[time-nuts] telling time without a clock

Jim Palfreyman jim77742 at gmail.com
Thu Jan 26 17:55:53 EST 2012


As a reasonably experienced occultation observer (and the very reason I got
into being a time-nut - so I could time these observations), the main
problem is that the number of binocular-observable occultations is actually
quite rare. When the star appears or disappears behind the bright limb it
is actually hard to see - even if the star is very bright. When the moon is
nearly full, even disappearances behind the dark limb are hard.

So ideally you want bright star disappearences on a dark limb with a moon
before first quarter. (Last quarter as well - but then it's a reappearance
and you don't quite know where to look).

This limits the number of bright stars quite drastically. And then you have
clouds...

Jim

On 27 January 2012 07:11, Jim Lux <jimlux at earthlink.net> wrote:

> On 1/26/12 10:14 AM, Chris Albertson wrote:
>
>> On Wed, Jan 25, 2012 at 8:38 PM, Jim Lux<jimlux at earthlink.net>  wrote:
>>
>>> OK.. without getting into celestial navigation, the whole thing of
>>> telling
>>> time with the moon is intriguing.  And with some forethought and data
>>> available today, we could fairly easily do what folks back in the 18th
>>> century could not.
>>>
>>> Let's say you run a suitable celestial model and identify all the
>>> reasonably
>>> bright and identifiable star that the moon occults in a given day.  The
>>> moon
>>> moves about 1/2-1 degree per hour against the star field, so the question
>>> is, could you find, say, a star every couple hours.
>>>
>>
>> If you have a telescope and you can measure where it is pointing
>> relative to the local meridian, then you don't need the moon.  You can
>> use a fine wre in the optical path an watch for when a star crosses
>> the wire.  The advantage of this is the telescope does not need a
>> tracking motorized mount.  It can be fixed to a concrete pier.    Even
>> a modest scope in the city can see hundreds of stars per hour.
>>
>
>
> I was thinking of something that works anywhere in the world (pretty much)
> with things that you can hold in your hand (the table and your low power
> scope/binoculars).
>
> In theory, if you knew approximate time (say to a minute or so), then you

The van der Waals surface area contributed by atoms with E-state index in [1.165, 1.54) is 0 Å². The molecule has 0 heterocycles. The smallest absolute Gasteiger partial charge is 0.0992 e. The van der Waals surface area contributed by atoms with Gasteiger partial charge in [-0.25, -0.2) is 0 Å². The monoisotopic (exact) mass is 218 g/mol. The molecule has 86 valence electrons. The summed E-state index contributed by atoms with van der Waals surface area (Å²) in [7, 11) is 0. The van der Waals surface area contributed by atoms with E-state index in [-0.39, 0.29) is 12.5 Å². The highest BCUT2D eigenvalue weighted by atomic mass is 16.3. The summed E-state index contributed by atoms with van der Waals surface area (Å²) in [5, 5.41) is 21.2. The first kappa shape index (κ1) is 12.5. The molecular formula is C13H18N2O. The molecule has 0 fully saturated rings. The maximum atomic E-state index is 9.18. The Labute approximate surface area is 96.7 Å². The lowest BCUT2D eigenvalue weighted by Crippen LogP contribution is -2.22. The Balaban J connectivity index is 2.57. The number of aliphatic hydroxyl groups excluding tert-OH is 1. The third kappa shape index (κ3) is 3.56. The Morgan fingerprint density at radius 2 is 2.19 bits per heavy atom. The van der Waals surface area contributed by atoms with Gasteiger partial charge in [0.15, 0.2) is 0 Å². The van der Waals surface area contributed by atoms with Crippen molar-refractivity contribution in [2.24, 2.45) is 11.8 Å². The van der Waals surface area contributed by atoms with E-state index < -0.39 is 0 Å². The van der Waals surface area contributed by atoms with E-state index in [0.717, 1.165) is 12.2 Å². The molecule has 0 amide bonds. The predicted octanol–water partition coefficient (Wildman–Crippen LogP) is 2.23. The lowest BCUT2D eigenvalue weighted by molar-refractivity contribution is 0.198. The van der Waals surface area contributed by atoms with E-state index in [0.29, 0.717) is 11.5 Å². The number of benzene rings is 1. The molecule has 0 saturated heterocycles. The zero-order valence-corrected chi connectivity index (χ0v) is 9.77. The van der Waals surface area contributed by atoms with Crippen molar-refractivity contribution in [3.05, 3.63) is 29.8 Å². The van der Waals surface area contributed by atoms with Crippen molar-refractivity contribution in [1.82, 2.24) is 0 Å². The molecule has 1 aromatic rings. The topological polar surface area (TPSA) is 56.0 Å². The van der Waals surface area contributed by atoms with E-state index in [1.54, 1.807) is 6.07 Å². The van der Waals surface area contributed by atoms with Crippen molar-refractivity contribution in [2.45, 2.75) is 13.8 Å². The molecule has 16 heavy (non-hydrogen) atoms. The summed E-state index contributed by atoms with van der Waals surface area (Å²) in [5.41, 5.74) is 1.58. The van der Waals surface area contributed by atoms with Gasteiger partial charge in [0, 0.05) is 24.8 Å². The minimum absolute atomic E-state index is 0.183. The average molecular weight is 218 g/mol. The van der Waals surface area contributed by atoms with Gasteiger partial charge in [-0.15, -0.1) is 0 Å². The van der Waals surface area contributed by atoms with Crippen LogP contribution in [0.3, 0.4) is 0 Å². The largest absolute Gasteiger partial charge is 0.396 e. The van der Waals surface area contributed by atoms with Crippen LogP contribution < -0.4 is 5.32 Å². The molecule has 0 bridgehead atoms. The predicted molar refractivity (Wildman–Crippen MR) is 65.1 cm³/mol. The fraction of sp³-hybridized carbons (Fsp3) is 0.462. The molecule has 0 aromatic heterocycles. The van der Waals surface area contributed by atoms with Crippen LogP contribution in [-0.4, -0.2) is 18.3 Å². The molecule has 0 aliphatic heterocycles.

> wouldn't even need to find the star.. Look for the moon, the star will be
> right next to the limb, and wait til occultation occurs.
>
>
>
>
>
>> Using the Moon is only useful if you can't measure where the scope is
>> pointed.  The Moon provides a good, well known reference.
>>
>
> And easy to find in the field.
>
>
>
>  So for a
>
>> portable setup it could work best but there is a built-in problem with
>> the Moon, you may not have good data on the shape of the limb.
>> Mountain ranges and valleys between peaks are different depending on
>> your location on Earth.  If you move even a mile your star might hit a
>> different place.    In fact people have used Lunar occulations to map
>> the height of lunar mountains.    Another effect is diffraction.  The
>> stars don't just "wink out" because they do have a finite diameter
>> People have actually used the moon to measure the diameter of stars by
>> accuratly measuring the defraction effects.   But the project had
>> problem because of large boulders and mountains on the moon made it
>> hard to know the orientation of the "knife edge" and worse, this would
>> chane if you move just a few feet, some different boulder might be
>> there.
>>
>
> This is a very good point.. what sort of effect are we talking about. The
> moon subtends roughly 1/2 degree, 30 min of arc.  What fraction of the
> lunar diameter are these mountains?  Say, 10km high out of 3400 km
> diameter, so one part in 340, or roughly 1/10th minute of arc
>
> 1 degree = 4 minutes of time, so 1 minute of arc is 4 seconds of time.
>
> Those hills and rocks are on the order of the 1 second time measurement
> uncertainty.
>
>
>
>
>  Another idea that maybe is even better is to use radio observations
>> with two antenna that have a very long east/west baseline.   You watch
>> the difference in phase to a distant radio source.   As the phase
>> different passes zero you know it just went overhead and then the time
>> would have to equal the R.A. of the radio source.   Problem is the
>> physical length of the cables you'd need to lay out and the lack of
>> really bright radio sources.   In theory one could get arbitrary time
>> accuracy this way.    A few radio source are "easy" to detect with
>> affordable surplus/ebay equipment.
>>
>
>
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